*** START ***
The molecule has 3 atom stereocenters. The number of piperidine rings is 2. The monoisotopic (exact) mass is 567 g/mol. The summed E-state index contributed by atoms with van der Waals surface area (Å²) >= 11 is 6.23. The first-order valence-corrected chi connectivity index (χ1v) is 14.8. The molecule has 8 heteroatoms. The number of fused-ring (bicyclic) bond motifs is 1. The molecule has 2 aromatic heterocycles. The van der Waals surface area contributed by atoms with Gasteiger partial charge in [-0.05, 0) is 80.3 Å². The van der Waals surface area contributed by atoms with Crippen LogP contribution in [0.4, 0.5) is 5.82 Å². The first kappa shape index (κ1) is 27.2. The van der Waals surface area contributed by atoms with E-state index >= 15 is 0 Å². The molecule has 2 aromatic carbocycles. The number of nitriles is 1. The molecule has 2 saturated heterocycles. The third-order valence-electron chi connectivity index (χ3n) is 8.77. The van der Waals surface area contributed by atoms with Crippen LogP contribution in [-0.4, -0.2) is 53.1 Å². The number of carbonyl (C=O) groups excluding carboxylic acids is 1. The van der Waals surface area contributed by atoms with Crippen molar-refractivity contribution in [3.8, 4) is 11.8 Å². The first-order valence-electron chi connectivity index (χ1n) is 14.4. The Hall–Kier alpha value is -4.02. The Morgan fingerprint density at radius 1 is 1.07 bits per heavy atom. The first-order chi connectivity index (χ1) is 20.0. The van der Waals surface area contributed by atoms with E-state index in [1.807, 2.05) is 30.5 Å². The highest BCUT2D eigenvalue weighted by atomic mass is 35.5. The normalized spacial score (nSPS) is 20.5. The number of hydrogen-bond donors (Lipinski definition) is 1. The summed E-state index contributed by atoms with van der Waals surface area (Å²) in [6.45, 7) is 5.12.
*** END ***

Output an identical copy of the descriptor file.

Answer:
The molecule has 3 atom stereocenters. The number of piperidine rings is 2. The monoisotopic (exact) mass is 567 g/mol. The summed E-state index contributed by atoms with van der Waals surface area (Å²) >= 11 is 6.23. The first-order valence-corrected chi connectivity index (χ1v) is 14.8. The molecule has 8 heteroatoms. The number of fused-ring (bicyclic) bond motifs is 1. The molecule has 2 aromatic heterocycles. The van der Waals surface area contributed by atoms with Gasteiger partial charge in [-0.05, 0) is 80.3 Å². The van der Waals surface area contributed by atoms with Crippen LogP contribution in [0.4, 0.5) is 5.82 Å². The first kappa shape index (κ1) is 27.2. The van der Waals surface area contributed by atoms with E-state index >= 15 is 0 Å². The molecule has 2 aromatic carbocycles. The number of nitriles is 1. The molecule has 2 saturated heterocycles. The third-order valence-electron chi connectivity index (χ3n) is 8.77. The van der Waals surface area contributed by atoms with Crippen LogP contribution in [-0.4, -0.2) is 53.1 Å². The number of carbonyl (C=O) groups excluding carboxylic acids is 1. The van der Waals surface area contributed by atoms with Crippen molar-refractivity contribution in [3.8, 4) is 11.8 Å². The first-order valence-electron chi connectivity index (χ1n) is 14.4. The Hall–Kier alpha value is -4.02. The Morgan fingerprint density at radius 1 is 1.07 bits per heavy atom. The first-order chi connectivity index (χ1) is 20.0. The van der Waals surface area contributed by atoms with E-state index in [1.807, 2.05) is 30.5 Å². The highest BCUT2D eigenvalue weighted by atomic mass is 35.5. The normalized spacial score (nSPS) is 20.5. The number of hydrogen-bond donors (Lipinski definition) is 1. The summed E-state index contributed by atoms with van der Waals surface area (Å²) in [6.45, 7) is 5.12.